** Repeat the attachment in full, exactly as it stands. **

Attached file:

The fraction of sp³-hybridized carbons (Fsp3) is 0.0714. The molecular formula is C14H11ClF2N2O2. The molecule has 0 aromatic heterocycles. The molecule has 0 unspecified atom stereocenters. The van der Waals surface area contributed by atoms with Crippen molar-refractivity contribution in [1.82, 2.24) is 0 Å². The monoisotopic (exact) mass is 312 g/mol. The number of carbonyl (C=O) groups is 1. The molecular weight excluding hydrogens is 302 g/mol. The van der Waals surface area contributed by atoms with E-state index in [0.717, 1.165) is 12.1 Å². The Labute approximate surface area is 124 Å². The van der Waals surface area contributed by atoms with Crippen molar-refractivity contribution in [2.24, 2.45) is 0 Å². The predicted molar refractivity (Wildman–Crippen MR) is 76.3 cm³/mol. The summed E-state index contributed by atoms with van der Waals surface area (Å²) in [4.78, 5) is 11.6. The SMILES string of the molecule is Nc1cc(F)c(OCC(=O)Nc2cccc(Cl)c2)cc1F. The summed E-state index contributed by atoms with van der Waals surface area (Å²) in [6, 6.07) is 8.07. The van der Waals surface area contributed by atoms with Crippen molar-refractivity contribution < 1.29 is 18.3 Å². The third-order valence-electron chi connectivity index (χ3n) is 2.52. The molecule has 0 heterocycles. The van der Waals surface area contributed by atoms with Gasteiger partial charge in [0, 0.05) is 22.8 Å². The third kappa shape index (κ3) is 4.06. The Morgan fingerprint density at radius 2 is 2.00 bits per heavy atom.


The fraction of sp³-hybridized carbons (Fsp3) is 0.0714. The molecular formula is C14H11ClF2N2O2. The molecule has 0 aromatic heterocycles. The molecule has 0 unspecified atom stereocenters. The van der Waals surface area contributed by atoms with Crippen molar-refractivity contribution in [1.82, 2.24) is 0 Å². The monoisotopic (exact) mass is 312 g/mol. The number of carbonyl (C=O) groups is 1. The molecular weight excluding hydrogens is 302 g/mol. The van der Waals surface area contributed by atoms with E-state index in [0.717, 1.165) is 12.1 Å². The Labute approximate surface area is 124 Å². The van der Waals surface area contributed by atoms with Crippen molar-refractivity contribution in [2.24, 2.45) is 0 Å². The predicted molar refractivity (Wildman–Crippen MR) is 76.3 cm³/mol. The summed E-state index contributed by atoms with van der Waals surface area (Å²) in [4.78, 5) is 11.6. The SMILES string of the molecule is Nc1cc(F)c(OCC(=O)Nc2cccc(Cl)c2)cc1F. The summed E-state index contributed by atoms with van der Waals surface area (Å²) in [6, 6.07) is 8.07. The van der Waals surface area contributed by atoms with Crippen molar-refractivity contribution < 1.29 is 18.3 Å². The third-order valence-electron chi connectivity index (χ3n) is 2.52. The molecule has 0 heterocycles. The van der Waals surface area contributed by atoms with Gasteiger partial charge in [0, 0.05) is 22.8 Å². The third kappa shape index (κ3) is 4.06. The Morgan fingerprint density at radius 2 is 2.00 bits per heavy atom.